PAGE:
Common Ways Business Owners Hide Assets From Their Spouse and How To Uncover Them
Author: Miod & Company
Date: August 24, 2022
Category: Business Valuation, Family Law, Litigation
Average Time Reading: 6 minutes
Financial challenges may arise when hidden assets are involved. The division of marital property is one of these obstacles and the most essential step in every divorce. It’s common to receive an equal trade-off, but some situations aren’t so simple.
Things can get quite complicated when a spouse refuses to divulge the information needed. They can hide shareable assets and transfer them away in secrecy, depriving you of your own property.
Let’s talk about marital property, how it’s split, and what to do if your spouse is hiding it.
What is Marital Property and How is it Determined?
Marital property is the property that is owned by both spouses after they are married. Property can be bought or sold and must have value, such as a house, bank accounts, 401K plans, and businesses.
Just as you and your partner separate during a divorce, so will your marital property. It’s important to work with an expert to help determine whether your assets are considered marital or separate.
Outside-of-court negotiations with a third party can save you time and money. However, you may need a courtroom and a judge if your settlement meetings lead to many headaches later.
Either way, the property division process must go through these three steps:
- Determining if it’s community or separate property
- Agreeing on property valuation
- Property division
In the state of California, property acquired before the marriage or familial inheritances/gifts is considered separate property, whereas all property acquired during the marriage is marital or community property.
Any property obtained before the finalized divorce but after the couple’s date of separation is considered separate property as well.
When determining the value of each asset, the couple can decide on their own or with the help of another party. For example, you can receive an appraisal on a house and talk with a CPA or an accountant about business values.
You can value personal property through three methods: the bank deposits method, the expenditures method, and the asset method.
Using the bank deposits method, a forensic accountant can determine whether or not a company has been negligent in its financial reporting. The bank deposits method involves reconciling bank statements and other records. To perform this forensic accounting method, the forensic accountant will need access to bank statements and other financial records, such as payroll and invoices.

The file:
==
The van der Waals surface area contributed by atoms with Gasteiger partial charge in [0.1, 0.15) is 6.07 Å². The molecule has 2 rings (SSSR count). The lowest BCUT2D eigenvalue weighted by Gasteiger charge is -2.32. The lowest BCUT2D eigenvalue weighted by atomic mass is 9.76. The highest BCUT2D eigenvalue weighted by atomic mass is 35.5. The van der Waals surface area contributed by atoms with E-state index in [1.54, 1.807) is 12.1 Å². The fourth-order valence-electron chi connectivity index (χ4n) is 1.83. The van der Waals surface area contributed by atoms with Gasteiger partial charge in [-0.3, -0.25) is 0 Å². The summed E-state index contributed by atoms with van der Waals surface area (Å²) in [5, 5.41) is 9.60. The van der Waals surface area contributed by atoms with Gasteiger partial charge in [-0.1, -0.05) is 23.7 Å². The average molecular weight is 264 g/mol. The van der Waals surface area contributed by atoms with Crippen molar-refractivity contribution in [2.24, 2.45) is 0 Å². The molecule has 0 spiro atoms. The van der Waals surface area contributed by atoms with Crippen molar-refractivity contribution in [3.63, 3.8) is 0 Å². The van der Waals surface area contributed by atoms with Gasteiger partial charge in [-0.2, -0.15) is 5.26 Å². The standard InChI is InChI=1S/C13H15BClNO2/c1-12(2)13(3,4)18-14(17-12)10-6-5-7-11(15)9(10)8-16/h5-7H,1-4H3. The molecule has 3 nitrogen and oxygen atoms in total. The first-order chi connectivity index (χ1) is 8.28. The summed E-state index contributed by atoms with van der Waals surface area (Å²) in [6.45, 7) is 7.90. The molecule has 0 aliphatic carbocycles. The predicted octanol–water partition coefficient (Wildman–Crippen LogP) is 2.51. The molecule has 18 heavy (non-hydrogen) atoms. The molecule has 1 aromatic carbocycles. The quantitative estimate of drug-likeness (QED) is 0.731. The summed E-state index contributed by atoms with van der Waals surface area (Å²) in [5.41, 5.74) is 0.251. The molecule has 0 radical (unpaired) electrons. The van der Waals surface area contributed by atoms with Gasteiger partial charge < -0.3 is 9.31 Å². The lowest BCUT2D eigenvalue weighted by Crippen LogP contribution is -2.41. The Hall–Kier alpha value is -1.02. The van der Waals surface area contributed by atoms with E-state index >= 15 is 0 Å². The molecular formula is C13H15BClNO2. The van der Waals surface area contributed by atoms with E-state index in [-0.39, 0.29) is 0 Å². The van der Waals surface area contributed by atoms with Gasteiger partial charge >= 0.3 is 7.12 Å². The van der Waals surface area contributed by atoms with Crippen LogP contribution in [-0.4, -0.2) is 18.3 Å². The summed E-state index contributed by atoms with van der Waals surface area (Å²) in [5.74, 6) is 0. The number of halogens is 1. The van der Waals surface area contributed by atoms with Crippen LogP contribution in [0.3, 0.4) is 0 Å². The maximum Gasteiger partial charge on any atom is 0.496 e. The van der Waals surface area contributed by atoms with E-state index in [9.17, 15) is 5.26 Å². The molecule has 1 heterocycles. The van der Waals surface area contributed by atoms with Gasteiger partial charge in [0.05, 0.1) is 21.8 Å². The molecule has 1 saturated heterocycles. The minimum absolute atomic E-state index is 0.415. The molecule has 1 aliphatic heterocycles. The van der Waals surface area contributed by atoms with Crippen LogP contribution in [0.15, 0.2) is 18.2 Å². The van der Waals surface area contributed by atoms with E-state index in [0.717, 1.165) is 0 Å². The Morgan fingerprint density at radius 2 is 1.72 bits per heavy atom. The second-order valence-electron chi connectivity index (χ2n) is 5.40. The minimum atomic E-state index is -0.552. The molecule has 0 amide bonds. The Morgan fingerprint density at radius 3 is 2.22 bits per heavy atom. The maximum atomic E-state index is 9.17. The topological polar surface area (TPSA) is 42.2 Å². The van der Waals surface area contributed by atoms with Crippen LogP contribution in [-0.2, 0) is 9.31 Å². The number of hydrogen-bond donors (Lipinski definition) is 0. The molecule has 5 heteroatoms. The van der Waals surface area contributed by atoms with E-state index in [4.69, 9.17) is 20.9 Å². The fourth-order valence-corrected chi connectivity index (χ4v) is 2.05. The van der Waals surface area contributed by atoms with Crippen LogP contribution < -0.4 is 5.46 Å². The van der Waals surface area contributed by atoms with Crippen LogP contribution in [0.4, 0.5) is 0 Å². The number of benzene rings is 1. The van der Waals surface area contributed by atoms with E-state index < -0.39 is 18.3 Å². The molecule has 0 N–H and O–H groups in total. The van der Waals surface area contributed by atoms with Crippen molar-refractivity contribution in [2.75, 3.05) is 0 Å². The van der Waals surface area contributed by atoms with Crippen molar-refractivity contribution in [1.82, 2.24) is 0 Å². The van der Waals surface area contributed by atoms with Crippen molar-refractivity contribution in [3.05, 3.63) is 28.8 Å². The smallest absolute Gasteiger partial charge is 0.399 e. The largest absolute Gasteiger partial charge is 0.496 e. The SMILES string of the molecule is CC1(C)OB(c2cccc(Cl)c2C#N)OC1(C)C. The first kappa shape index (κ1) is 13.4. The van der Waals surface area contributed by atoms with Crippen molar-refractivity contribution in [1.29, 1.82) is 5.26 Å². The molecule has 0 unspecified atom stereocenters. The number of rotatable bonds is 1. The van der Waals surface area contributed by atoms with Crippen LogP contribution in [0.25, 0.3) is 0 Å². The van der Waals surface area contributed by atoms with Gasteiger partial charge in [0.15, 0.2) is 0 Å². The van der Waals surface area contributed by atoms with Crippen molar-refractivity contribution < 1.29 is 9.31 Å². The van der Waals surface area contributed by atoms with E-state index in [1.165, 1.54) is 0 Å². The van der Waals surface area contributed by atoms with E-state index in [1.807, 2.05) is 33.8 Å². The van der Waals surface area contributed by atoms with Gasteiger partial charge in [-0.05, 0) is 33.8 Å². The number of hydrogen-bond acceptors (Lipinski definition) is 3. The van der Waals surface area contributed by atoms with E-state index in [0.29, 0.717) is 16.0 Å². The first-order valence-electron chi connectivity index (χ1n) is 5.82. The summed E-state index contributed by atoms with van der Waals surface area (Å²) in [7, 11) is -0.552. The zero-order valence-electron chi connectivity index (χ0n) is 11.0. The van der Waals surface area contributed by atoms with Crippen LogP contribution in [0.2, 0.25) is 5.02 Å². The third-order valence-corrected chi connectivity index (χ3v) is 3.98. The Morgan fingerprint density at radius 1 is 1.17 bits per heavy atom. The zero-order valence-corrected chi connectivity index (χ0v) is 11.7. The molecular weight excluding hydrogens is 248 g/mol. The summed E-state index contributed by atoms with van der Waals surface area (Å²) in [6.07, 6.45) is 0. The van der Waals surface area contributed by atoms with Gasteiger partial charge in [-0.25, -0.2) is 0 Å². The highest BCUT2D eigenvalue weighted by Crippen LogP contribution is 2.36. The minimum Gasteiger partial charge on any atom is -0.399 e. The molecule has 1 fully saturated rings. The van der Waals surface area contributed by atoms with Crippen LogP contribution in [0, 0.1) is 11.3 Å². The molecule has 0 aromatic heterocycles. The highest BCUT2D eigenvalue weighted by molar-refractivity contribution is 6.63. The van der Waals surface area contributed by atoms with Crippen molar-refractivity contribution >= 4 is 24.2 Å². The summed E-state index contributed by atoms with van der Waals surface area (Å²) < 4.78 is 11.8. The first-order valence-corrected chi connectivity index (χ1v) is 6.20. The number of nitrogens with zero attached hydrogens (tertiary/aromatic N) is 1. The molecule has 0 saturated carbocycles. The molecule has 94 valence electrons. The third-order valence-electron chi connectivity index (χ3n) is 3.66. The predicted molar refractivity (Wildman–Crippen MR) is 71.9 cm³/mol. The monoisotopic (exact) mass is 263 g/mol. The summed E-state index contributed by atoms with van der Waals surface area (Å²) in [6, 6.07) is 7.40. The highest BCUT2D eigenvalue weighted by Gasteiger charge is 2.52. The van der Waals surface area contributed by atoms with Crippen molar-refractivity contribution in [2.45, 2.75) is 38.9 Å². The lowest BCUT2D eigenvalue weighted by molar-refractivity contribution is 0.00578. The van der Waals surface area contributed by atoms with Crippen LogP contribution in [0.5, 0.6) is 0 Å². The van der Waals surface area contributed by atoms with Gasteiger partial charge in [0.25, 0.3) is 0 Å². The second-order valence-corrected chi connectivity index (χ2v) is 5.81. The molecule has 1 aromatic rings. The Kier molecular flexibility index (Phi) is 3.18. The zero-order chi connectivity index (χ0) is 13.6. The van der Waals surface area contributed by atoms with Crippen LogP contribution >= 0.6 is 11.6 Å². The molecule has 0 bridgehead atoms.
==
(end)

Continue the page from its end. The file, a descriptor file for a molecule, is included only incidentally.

Forensic accountants use the Expenditures Method to determine the origin of cash, property, and other assets. The Expenditures Method is also known as the “Cash Flow Analysis,” “Activities Based Approach,” or “Analysis of Activities.”
The Expenditures Method is based on the concept that all transactions are exchanged for money, goods, or services. Therefore, expenditure must be properly recorded to determine whether an expense has been made on behalf of the company or individual.
The asset method is another way to determine the amount of money that is available for distribution between two parties in a divorce. This method uses the value of the assets owned by both spouses and then divides them up based on who owns more of each asset.
The first step in this process is to make an inventory list of each party’s assets and liabilities. Then, the forensic accountant will determine each item’s value using its market price or replacement cost.
When it’s time to divide the property, many routes are available to you. Some couples may be able to sit down and assign certain assets to each other, including buying out the other spouse’s share or selling assets to each other.
Unfortunately, sometimes people may find that their spouse was dishonest and hiding assets.
Here’s how to address that issue.
Business Owners’ Hidden Assets
As mentioned before, businesses are subject to property division in a divorce.
That doesn’t mean everyone is as willing to give up their possessions easily. Some spouses try to undervalue property or outright hide assets.
If you were the “out-spouse” or the one kept out of the financial conversations, you may not have had access to this information. To gain access, you must ask your spouse for these documents or records. If your spouse is willing to help, then great! But that isn’t always the case, and spouses who refuse to help are most likely hiding some assets in the dark.
Deferring money can temporarily decrease the cash value of the business or income. Similarly, spouses that undervalue assets will diminish the amount of property that can be shared with you in the divorce.
Even though concealing assets and forging tax returns are illegal, some spouses will do whatever they can to prevent equitable division.
If your spouse doesn’t willingly share your financial records, then you’ll need an accountant to find them for you. In the discovery process, the expert will get you what you need, whether by document or inspection demands, written questions, or oral depositions.
What You Can Do
Hiring an accountant who can help you uncover secret accounts or whatever your spouse is hiding is the best option for you.
Your spouse may have reasons for keeping you in the dark, but that doesn’t justify their actions. Legal separation is already a process, and we’re here to make it easier for you.
Here at Miod and Company, we are happy to help you through this process and make it as simple as it can be. Schedule a Free Consultation Today.
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